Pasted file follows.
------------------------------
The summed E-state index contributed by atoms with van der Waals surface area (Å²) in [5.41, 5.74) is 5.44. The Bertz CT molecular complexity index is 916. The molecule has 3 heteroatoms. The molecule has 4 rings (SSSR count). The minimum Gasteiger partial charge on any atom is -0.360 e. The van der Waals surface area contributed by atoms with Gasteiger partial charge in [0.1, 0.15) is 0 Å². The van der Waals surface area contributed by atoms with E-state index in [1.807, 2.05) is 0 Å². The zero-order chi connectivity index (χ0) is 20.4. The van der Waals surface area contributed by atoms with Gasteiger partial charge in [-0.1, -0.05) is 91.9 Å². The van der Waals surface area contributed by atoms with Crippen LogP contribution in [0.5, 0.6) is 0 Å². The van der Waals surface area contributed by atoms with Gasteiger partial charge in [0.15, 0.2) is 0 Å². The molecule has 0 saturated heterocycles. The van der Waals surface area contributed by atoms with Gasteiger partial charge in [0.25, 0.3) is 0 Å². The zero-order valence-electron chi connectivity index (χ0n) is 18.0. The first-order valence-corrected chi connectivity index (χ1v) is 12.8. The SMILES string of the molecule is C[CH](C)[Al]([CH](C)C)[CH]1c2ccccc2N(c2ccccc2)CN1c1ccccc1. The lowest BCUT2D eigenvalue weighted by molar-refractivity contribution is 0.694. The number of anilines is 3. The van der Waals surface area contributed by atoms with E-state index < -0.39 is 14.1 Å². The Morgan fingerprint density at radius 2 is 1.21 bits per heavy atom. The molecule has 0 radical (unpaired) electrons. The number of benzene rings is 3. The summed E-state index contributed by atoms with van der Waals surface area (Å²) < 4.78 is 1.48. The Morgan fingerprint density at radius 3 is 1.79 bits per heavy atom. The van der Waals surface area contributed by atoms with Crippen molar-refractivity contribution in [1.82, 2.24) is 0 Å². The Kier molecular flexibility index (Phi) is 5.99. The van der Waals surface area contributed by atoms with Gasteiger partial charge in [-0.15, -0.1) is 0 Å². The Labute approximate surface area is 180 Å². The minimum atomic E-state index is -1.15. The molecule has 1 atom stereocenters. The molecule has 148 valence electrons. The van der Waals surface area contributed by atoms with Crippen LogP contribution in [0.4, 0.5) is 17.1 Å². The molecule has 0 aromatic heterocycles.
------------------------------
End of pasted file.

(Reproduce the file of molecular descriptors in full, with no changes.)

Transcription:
The summed E-state index contributed by atoms with van der Waals surface area (Å²) in [5.41, 5.74) is 5.44. The Bertz CT molecular complexity index is 916. The molecule has 3 heteroatoms. The molecule has 4 rings (SSSR count). The minimum Gasteiger partial charge on any atom is -0.360 e. The van der Waals surface area contributed by atoms with Gasteiger partial charge in [0.1, 0.15) is 0 Å². The van der Waals surface area contributed by atoms with E-state index in [1.807, 2.05) is 0 Å². The zero-order chi connectivity index (χ0) is 20.4. The van der Waals surface area contributed by atoms with Gasteiger partial charge in [-0.1, -0.05) is 91.9 Å². The van der Waals surface area contributed by atoms with Crippen LogP contribution in [0.5, 0.6) is 0 Å². The van der Waals surface area contributed by atoms with Gasteiger partial charge in [0.15, 0.2) is 0 Å². The molecule has 0 saturated heterocycles. The van der Waals surface area contributed by atoms with Gasteiger partial charge in [0.25, 0.3) is 0 Å². The zero-order valence-electron chi connectivity index (χ0n) is 18.0. The first-order valence-corrected chi connectivity index (χ1v) is 12.8. The SMILES string of the molecule is C[CH](C)[Al]([CH](C)C)[CH]1c2ccccc2N(c2ccccc2)CN1c1ccccc1. The lowest BCUT2D eigenvalue weighted by molar-refractivity contribution is 0.694. The number of anilines is 3. The van der Waals surface area contributed by atoms with E-state index < -0.39 is 14.1 Å². The Morgan fingerprint density at radius 2 is 1.21 bits per heavy atom. The molecule has 0 radical (unpaired) electrons. The number of benzene rings is 3. The summed E-state index contributed by atoms with van der Waals surface area (Å²) < 4.78 is 1.48. The Morgan fingerprint density at radius 3 is 1.79 bits per heavy atom. The van der Waals surface area contributed by atoms with Crippen molar-refractivity contribution in [1.82, 2.24) is 0 Å². The Kier molecular flexibility index (Phi) is 5.99. The van der Waals surface area contributed by atoms with Gasteiger partial charge in [-0.15, -0.1) is 0 Å². The Labute approximate surface area is 180 Å². The minimum atomic E-state index is -1.15. The molecule has 1 atom stereocenters. The molecule has 148 valence electrons. The van der Waals surface area contributed by atoms with Crippen LogP contribution in [0.4, 0.5) is 17.1 Å². The molecule has 0 aromatic heterocycles.